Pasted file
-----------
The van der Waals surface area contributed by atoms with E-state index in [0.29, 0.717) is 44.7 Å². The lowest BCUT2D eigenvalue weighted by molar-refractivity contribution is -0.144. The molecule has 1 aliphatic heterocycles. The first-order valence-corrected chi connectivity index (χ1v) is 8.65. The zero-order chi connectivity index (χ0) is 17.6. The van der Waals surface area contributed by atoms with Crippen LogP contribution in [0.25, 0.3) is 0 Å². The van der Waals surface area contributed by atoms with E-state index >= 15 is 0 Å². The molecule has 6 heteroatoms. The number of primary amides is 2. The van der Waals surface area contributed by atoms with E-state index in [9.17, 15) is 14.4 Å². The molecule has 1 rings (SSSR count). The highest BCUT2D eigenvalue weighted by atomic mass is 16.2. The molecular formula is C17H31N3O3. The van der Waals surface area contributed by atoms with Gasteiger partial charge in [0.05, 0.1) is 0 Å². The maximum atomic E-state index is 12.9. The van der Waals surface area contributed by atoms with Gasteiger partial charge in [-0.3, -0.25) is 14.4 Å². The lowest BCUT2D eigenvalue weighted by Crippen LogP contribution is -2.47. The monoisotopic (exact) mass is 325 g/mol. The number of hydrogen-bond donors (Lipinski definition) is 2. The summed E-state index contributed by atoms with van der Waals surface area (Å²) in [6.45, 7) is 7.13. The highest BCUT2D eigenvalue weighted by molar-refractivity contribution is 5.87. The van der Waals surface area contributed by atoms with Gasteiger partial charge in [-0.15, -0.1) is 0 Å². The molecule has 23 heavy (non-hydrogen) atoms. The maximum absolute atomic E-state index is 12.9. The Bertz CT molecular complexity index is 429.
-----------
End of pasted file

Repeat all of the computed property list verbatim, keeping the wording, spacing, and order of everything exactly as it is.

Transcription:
The van der Waals surface area contributed by atoms with E-state index in [0.29, 0.717) is 44.7 Å². The lowest BCUT2D eigenvalue weighted by molar-refractivity contribution is -0.144. The molecule has 1 aliphatic heterocycles. The first-order valence-corrected chi connectivity index (χ1v) is 8.65. The zero-order chi connectivity index (χ0) is 17.6. The van der Waals surface area contributed by atoms with Crippen LogP contribution in [0.25, 0.3) is 0 Å². The van der Waals surface area contributed by atoms with E-state index >= 15 is 0 Å². The molecule has 6 heteroatoms. The number of primary amides is 2. The van der Waals surface area contributed by atoms with E-state index in [9.17, 15) is 14.4 Å². The molecule has 1 rings (SSSR count). The highest BCUT2D eigenvalue weighted by atomic mass is 16.2. The molecular formula is C17H31N3O3. The van der Waals surface area contributed by atoms with Gasteiger partial charge in [0.05, 0.1) is 0 Å². The maximum atomic E-state index is 12.9. The van der Waals surface area contributed by atoms with Gasteiger partial charge in [-0.3, -0.25) is 14.4 Å². The lowest BCUT2D eigenvalue weighted by Crippen LogP contribution is -2.47. The monoisotopic (exact) mass is 325 g/mol. The number of hydrogen-bond donors (Lipinski definition) is 2. The summed E-state index contributed by atoms with van der Waals surface area (Å²) in [6.45, 7) is 7.13. The highest BCUT2D eigenvalue weighted by molar-refractivity contribution is 5.87. The van der Waals surface area contributed by atoms with Gasteiger partial charge in [-0.15, -0.1) is 0 Å². The molecule has 23 heavy (non-hydrogen) atoms. The maximum absolute atomic E-state index is 12.9. The Bertz CT molecular complexity index is 429.